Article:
New DFR possibilities explored with 55 minute battery life and LTE capability
Over the course of the last 10 weeks, Elizabeth Police Department has been conducting a Drone as a First Responder (DFR) program using our Paladin Knighthawk – an LTE based UAS with a 55 minute battery life. We are extremely excited to announce that they have now flown just over 1,000 beyond visual line of sight (BVLOS) missions without having visual observers on the roof in class B airspace, and operating only on a 4-day schedule for 40 hours each week. With the LTE capability, we were able to obtain a BVLOS waiver on behalf of EPD in class B airspace with all 0 grid squares turning into 200 foot areas in the area shown below. Their geofence (which helps RPIC’s fly within their FAA approved airspace) lies right on the border of Newark International Airport’s border.
The LTE capabilities of the UAS allows EPD’s DFR program to operate BVLOS without visual observers on the roof. The remote pilot in command (RPIC) is housed indoors and the UAS takes off from ground level outside the HQ without need for the remote controller to be pointing at the UAS. How is this technology possible and the operation allowed by the FAA? Paladin’s drones are LTE-based which means it relies on the connection to the cellular network enabling it to fly up to 3 miles away (limited by FAA regulations). EPD utilizes a network of visual observers made up of officers on patrol who can act as a VO at any given time. This eliminates the need to have a VO stationed on the roof which is a huge cost saver and logistically allows for DFR to be a true force multiplier.
“The 55 minute battery life allows for the PIC to jump from call to call without needing to return the UAS and swap the battery. This has yielded huge advantages for clearing calls from the CAD queue and responding to priority one calls as needed. EPD’s 1000 flight milestone in such a short time changes the concept of LTE-based DFR from a great idea in theory to a proven reality and we are reaffirming those benefits with other departments across the country everyday.” – Tyler Roberts, Paladin Growth Lead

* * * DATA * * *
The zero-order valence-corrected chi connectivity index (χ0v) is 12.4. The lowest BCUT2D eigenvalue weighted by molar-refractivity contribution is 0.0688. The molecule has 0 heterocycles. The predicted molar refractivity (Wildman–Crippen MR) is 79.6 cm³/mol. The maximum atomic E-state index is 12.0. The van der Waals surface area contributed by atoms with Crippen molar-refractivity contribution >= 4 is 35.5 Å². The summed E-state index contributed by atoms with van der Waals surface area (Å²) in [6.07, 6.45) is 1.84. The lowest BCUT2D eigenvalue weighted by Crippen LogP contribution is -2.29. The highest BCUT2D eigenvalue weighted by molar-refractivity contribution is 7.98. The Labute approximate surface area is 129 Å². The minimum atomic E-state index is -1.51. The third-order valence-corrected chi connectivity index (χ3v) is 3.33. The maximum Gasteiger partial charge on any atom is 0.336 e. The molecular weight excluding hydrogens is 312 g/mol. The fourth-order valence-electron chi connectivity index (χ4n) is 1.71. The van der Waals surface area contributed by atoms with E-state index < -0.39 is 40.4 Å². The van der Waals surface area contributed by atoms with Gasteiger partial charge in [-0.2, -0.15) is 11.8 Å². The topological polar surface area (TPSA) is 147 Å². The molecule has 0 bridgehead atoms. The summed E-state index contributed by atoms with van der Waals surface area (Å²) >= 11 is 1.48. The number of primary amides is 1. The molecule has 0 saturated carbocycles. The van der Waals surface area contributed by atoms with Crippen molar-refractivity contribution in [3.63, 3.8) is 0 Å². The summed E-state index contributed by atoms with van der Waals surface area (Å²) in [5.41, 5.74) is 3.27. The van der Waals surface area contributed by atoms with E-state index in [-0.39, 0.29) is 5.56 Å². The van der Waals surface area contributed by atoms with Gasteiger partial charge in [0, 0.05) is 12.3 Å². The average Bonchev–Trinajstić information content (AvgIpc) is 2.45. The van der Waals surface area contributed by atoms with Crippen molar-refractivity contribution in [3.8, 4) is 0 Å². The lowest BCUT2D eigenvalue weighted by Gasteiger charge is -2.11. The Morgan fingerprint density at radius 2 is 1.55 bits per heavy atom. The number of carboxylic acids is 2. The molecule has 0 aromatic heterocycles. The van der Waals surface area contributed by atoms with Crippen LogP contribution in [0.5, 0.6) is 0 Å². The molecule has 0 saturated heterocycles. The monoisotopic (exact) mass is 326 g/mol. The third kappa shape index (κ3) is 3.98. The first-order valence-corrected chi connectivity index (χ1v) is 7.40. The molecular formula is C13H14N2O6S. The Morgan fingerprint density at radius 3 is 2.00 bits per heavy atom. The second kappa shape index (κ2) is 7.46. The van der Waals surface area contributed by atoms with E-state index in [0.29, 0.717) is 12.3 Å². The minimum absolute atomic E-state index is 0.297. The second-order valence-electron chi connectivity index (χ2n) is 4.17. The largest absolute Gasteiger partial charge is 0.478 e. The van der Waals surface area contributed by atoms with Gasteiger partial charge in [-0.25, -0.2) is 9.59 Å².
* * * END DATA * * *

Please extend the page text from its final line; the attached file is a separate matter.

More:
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A little more about Paladin:
The Knighthawk is a drone purposely designed to get to an emergency as fast as possible, stay on scene for as long as possible, and return home to get ready for the next call – all without pilot intervention. Knighthawk comes equipped with LTE communication technology that allows us to introduce True Unlimited Range. No matter how far you send the drone, you won’t lose video or control of the drone, even in dense, urban environments as long as there is a cellular network. This functionality also helps us send Knighthawk beyond visual line of sight (BVLOS) with complete confidence. It also comes equipped with a 10x zoom and thermal camera, is weather-resistant, and has over 55 minutes of flight time (with the payload, not without).
Watchtower is our all-in-one application that allows any first responder to deploy the Knighthawk with a single tap, see its live video feed from anywhere, manage flight, video, and equipment records, and even notify users if any part of the drone needs servicing. All of this happens in the background and automatically – when a 911 call comes in, Watchtower dispatches Knighthawk to the emergency, notifies the department about the status of the drone, and sends its video feed to everyone and anyone who needs it. When the mission is done, Watchtower automatically uploads the mission logs, video footage, and flight information for the department to review and download at any time.
We’re proud to be working with departments across the country that are pushing towards the future of first response. Through Paladin, they’re able to get a live overhead view of an emergency before they arrive. Now, instead of relying on little to no information, they’re able to view the emergency exactly as it’s happening, and start planning before they arrive.
We’ve already responded to over 2000 emergencies across multiple states, and are excited to be onboarding new cities every week. Every day, our system is being used to keep people safe, de-escalate situations, and empower first responders with the exact information they need, when they need it.